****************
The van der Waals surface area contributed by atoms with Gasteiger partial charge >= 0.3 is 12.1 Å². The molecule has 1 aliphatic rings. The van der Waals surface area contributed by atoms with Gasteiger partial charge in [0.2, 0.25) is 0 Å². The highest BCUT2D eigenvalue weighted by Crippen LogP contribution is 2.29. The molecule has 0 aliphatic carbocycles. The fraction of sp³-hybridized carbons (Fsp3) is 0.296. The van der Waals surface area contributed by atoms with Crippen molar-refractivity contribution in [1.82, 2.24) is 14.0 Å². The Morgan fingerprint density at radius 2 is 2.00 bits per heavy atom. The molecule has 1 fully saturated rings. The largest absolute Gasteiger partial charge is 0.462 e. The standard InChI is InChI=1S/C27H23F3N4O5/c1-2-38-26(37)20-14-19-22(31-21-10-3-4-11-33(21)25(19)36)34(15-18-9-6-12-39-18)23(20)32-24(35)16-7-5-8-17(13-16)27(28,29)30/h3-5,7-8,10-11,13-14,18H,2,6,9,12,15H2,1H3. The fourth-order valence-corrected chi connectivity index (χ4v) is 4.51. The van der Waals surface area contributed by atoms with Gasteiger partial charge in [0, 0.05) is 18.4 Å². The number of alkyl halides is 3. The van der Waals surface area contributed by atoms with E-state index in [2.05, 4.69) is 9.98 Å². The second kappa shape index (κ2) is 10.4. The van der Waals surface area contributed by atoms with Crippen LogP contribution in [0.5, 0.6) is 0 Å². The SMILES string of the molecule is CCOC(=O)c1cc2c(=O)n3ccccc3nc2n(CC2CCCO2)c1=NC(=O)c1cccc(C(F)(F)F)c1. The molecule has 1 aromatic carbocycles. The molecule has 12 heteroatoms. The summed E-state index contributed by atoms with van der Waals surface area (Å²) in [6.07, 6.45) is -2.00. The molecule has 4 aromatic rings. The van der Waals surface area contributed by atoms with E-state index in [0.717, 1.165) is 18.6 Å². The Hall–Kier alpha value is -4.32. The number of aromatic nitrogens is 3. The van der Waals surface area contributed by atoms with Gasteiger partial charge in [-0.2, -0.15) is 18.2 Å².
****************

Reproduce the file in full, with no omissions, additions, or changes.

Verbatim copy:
The van der Waals surface area contributed by atoms with Gasteiger partial charge >= 0.3 is 12.1 Å². The molecule has 1 aliphatic rings. The van der Waals surface area contributed by atoms with Gasteiger partial charge in [0.2, 0.25) is 0 Å². The highest BCUT2D eigenvalue weighted by Crippen LogP contribution is 2.29. The molecule has 0 aliphatic carbocycles. The fraction of sp³-hybridized carbons (Fsp3) is 0.296. The van der Waals surface area contributed by atoms with Crippen molar-refractivity contribution in [1.82, 2.24) is 14.0 Å². The Morgan fingerprint density at radius 2 is 2.00 bits per heavy atom. The molecule has 1 fully saturated rings. The largest absolute Gasteiger partial charge is 0.462 e. The standard InChI is InChI=1S/C27H23F3N4O5/c1-2-38-26(37)20-14-19-22(31-21-10-3-4-11-33(21)25(19)36)34(15-18-9-6-12-39-18)23(20)32-24(35)16-7-5-8-17(13-16)27(28,29)30/h3-5,7-8,10-11,13-14,18H,2,6,9,12,15H2,1H3. The fourth-order valence-corrected chi connectivity index (χ4v) is 4.51. The van der Waals surface area contributed by atoms with Gasteiger partial charge in [0, 0.05) is 18.4 Å². The number of alkyl halides is 3. The van der Waals surface area contributed by atoms with E-state index in [2.05, 4.69) is 9.98 Å². The second kappa shape index (κ2) is 10.4. The van der Waals surface area contributed by atoms with Crippen LogP contribution in [0.5, 0.6) is 0 Å². The SMILES string of the molecule is CCOC(=O)c1cc2c(=O)n3ccccc3nc2n(CC2CCCO2)c1=NC(=O)c1cccc(C(F)(F)F)c1. The molecule has 1 aromatic carbocycles. The molecule has 12 heteroatoms. The summed E-state index contributed by atoms with van der Waals surface area (Å²) in [6.07, 6.45) is -2.00. The molecule has 4 aromatic rings. The van der Waals surface area contributed by atoms with E-state index in [0.717, 1.165) is 18.6 Å². The Hall–Kier alpha value is -4.32. The number of aromatic nitrogens is 3. The van der Waals surface area contributed by atoms with Gasteiger partial charge in [-0.2, -0.15) is 18.2 Å².